The Governors Ball set was touted as the first significant glimpse into Yeezus, and West obligingly opened the show (a scant 20 minutes late!) with “Black Skinhead” and “New Slaves.” It was a spectacle familiar to Saturday Night Live viewers; he reprised the graphics and delivery of that May 18th musical guest performance, projecting graphics of rabid dogs and yelping with distorted, stuck-pig ferocity on the former. Videos of piercing eyes behind inky Klansman hoods and monochrome “not for sale” signs added to the assaultive air (a dramatic juxtaposition in the moment name-checked Inglorious Basterds and LeBron James).

“New Slaves” is the more lyrically confrontational of the pair, a brutal decrying of aspirational consumerism and segregation, and the most musically brave – it’s remarkably comfortable with silence. Live, West paused and breathed audibly between scant verses, allowing interludes of emptiness to add to the corrosive aura – though he still clearly took relish in shouting “I’d rather be a dick than a swallower” and mentioning Bobby Boucher, idiot-savant hero of The Waterboy. Two more tracks, which were not introduced but were acknowledged by him as “new shit,” were the usual face-first, defiant dives with sharper, less sampled backbeats and overstuffed allusions best summarized by West’s repeated screaming in one, “You can send this bitch up / It can’t go down!” 

“I Am a God,” in all its pastry-related moments and otherwise, would have been the clear credo of a sociopath had West not amended his inevitable mid-set with a moment of self-effacement. He brought the buzzing field’s energy down with a newly plodding beat, then thanked the audience for coming to the gig. “This is the part of the show where I start complaining about shit, justifying shit,” he cracked. “You know how it is.” The audience laughed, fueling the fire, and that winking humor ebbed swiftly enough for him to spiel on about how he doesn’t want to sell a million records anymore, that he didn’t put out a major Yeezus single because “When I listen to radio, that ain’t what I want to be anymore.” Half the crowd cheered, half almost audibly rolled their eyes. “I don’t really give a fuck about outside opinions!” he contended, now considerably far from where he’d begun but still without malice.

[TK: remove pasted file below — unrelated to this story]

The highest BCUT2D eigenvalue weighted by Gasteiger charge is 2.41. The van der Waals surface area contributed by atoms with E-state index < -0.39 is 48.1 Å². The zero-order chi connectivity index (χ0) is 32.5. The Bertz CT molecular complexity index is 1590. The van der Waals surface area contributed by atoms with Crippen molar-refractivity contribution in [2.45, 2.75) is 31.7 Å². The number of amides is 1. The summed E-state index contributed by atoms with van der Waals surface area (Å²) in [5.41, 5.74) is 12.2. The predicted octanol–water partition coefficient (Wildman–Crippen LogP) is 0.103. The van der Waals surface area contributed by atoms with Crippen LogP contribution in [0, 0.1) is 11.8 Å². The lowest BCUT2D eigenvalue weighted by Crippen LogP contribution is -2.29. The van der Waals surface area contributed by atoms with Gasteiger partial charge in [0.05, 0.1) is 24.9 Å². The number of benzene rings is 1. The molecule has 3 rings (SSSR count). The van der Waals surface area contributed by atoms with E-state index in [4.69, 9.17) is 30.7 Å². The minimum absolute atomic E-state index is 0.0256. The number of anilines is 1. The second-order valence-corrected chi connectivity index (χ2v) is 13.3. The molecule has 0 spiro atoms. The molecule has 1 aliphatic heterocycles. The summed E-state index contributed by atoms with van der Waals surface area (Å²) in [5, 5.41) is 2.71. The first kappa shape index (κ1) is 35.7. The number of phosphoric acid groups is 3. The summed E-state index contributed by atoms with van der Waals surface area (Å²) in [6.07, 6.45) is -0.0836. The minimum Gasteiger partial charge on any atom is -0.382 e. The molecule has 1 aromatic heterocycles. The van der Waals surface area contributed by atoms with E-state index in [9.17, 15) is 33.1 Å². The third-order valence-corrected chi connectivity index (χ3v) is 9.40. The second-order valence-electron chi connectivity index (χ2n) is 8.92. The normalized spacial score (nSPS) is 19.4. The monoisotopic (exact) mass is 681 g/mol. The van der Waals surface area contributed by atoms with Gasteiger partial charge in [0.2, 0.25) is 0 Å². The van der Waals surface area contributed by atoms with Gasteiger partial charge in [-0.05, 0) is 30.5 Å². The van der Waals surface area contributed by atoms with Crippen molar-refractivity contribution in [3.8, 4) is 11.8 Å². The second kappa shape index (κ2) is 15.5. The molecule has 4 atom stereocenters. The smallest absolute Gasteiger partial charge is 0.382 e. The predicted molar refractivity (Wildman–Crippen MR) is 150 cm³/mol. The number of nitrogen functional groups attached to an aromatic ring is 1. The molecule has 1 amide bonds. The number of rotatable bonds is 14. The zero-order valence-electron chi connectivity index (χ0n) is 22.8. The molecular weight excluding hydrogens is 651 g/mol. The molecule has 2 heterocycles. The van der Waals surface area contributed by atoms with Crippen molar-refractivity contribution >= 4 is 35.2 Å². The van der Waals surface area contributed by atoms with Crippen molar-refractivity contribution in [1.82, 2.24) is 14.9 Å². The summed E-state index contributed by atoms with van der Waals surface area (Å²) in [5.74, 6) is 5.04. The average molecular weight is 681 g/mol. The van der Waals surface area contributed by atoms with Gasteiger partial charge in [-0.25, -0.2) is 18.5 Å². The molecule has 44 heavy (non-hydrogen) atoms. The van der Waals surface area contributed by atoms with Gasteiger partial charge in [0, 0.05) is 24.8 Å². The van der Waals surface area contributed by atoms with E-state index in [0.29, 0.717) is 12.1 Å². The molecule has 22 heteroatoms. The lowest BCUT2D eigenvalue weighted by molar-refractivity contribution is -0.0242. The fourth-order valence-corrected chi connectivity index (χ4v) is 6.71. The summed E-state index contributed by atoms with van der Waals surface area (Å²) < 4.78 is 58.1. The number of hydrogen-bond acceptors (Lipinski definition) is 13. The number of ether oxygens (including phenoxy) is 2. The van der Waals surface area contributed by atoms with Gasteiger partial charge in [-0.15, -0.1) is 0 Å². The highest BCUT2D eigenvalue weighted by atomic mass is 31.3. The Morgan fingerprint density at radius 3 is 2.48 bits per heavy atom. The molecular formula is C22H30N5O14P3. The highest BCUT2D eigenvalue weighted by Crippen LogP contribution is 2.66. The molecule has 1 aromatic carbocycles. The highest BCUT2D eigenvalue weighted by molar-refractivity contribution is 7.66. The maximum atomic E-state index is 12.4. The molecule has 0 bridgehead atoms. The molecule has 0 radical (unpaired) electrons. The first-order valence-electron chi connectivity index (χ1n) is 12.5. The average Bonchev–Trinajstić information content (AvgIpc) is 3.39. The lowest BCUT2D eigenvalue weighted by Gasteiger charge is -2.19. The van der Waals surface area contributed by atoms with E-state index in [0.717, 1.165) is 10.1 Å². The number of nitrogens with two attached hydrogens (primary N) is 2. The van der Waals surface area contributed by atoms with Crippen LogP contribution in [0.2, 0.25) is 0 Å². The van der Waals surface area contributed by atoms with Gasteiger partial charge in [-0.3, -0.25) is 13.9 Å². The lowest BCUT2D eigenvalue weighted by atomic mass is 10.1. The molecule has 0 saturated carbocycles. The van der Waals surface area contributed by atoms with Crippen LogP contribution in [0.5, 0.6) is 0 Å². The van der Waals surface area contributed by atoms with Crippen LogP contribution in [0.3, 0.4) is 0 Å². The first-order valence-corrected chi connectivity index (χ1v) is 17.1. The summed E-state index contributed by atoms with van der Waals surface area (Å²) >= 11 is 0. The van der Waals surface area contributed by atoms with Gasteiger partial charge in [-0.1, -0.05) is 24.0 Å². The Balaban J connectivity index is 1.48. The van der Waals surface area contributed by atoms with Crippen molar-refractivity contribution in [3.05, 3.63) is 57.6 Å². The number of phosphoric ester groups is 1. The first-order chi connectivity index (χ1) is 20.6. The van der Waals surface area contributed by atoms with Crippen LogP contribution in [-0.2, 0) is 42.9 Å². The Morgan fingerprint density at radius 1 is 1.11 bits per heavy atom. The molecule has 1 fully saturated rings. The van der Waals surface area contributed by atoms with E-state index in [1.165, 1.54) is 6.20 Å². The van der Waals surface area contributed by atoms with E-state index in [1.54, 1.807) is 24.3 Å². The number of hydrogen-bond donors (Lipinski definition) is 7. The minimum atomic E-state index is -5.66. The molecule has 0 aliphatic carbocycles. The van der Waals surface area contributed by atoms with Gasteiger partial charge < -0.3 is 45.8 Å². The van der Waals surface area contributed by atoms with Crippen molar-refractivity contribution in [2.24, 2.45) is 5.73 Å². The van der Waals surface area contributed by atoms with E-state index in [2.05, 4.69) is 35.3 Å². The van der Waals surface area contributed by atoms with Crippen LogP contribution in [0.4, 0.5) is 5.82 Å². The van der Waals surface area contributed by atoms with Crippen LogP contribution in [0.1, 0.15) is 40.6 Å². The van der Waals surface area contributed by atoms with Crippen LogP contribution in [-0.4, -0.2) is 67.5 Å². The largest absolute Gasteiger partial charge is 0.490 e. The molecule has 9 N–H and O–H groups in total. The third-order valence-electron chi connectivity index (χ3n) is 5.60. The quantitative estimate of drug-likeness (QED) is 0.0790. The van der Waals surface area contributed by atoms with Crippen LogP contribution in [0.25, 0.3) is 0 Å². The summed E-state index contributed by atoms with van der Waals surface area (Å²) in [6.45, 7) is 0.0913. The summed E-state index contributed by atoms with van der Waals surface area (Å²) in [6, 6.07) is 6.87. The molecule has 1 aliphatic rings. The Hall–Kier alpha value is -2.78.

After a medley-like mash of “Diamonds From Sierra Leone” (disappointingly cut after the Shirley Bassey sample) and his verse from Rihanna’s “Diamonds” remix, with the strict Governors Ball 11 p.m. curfew already in the rearview, West launched into the evening’s genuinely stunning climax: a languorous stroll through “Runaway” (from Fantasy), the minimal piano beat stretched to full friction as he cycled openly through all stages of narcissism. In between the familiar crooning about his addiction to “hood rats” and his regret at messing over his faithful girl, he began singing, “If you love somebody tonight, hold on so tight” with real wistfulness. Then, best yet, he began riffing on all his potential scenarios of asshole-dom in lightning, stream-of-consciousness rants. “If I told you I didn’t like the way your hair looked tonight, don’t listen to me, baby, because I’m an asshole!” he barked out in the time it takes a normal human to cough. (A few more scenarios ensued but this was by far the funniest delivered with the most inverse severity.) This seemed to spark a brand-new synapse, as he spent a good 30 seconds after it wailing passionately, “Assholes deserve to be lonely! Assholes deserve to be lonely!” The audience blinked up at him, noncombative to the concept but clearly taken aback. It was a vulnerable, strange, oddly nourishing moment.

Then he did “Black Skinhead” yet again to close. Because that’s our Kanye: he just doesn’t know when to stop, and that’s part of the deal.